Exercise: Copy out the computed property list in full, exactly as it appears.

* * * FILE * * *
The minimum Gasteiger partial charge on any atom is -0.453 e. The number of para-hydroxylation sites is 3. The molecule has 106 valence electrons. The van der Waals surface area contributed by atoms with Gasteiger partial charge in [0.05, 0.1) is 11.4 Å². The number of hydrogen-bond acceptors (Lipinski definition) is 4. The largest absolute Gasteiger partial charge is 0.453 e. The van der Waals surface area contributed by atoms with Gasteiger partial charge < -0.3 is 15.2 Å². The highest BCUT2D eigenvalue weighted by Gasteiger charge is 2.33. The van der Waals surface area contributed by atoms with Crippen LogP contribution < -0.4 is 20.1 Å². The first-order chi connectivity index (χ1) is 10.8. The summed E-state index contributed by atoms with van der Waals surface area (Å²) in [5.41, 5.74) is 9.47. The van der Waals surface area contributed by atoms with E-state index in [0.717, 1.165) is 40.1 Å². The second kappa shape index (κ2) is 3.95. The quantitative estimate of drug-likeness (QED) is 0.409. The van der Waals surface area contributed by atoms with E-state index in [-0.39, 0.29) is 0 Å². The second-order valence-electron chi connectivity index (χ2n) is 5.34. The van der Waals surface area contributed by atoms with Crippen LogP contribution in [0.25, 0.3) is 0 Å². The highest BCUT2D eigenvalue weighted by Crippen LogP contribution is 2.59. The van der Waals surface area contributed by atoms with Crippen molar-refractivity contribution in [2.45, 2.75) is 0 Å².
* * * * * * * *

The minimum Gasteiger partial charge on any atom is -0.453 e. The number of para-hydroxylation sites is 3. The molecule has 106 valence electrons. The van der Waals surface area contributed by atoms with Gasteiger partial charge in [0.05, 0.1) is 11.4 Å². The number of hydrogen-bond acceptors (Lipinski definition) is 4. The largest absolute Gasteiger partial charge is 0.453 e. The van der Waals surface area contributed by atoms with Gasteiger partial charge < -0.3 is 15.2 Å². The highest BCUT2D eigenvalue weighted by Gasteiger charge is 2.33. The van der Waals surface area contributed by atoms with Crippen LogP contribution < -0.4 is 20.1 Å². The first-order chi connectivity index (χ1) is 10.8. The summed E-state index contributed by atoms with van der Waals surface area (Å²) in [5.41, 5.74) is 9.47. The van der Waals surface area contributed by atoms with E-state index in [0.717, 1.165) is 40.1 Å². The second kappa shape index (κ2) is 3.95. The quantitative estimate of drug-likeness (QED) is 0.409. The van der Waals surface area contributed by atoms with E-state index in [-0.39, 0.29) is 0 Å². The second-order valence-electron chi connectivity index (χ2n) is 5.34. The van der Waals surface area contributed by atoms with Crippen LogP contribution in [0.25, 0.3) is 0 Å². The highest BCUT2D eigenvalue weighted by Crippen LogP contribution is 2.59. The van der Waals surface area contributed by atoms with Crippen molar-refractivity contribution in [2.45, 2.75) is 0 Å².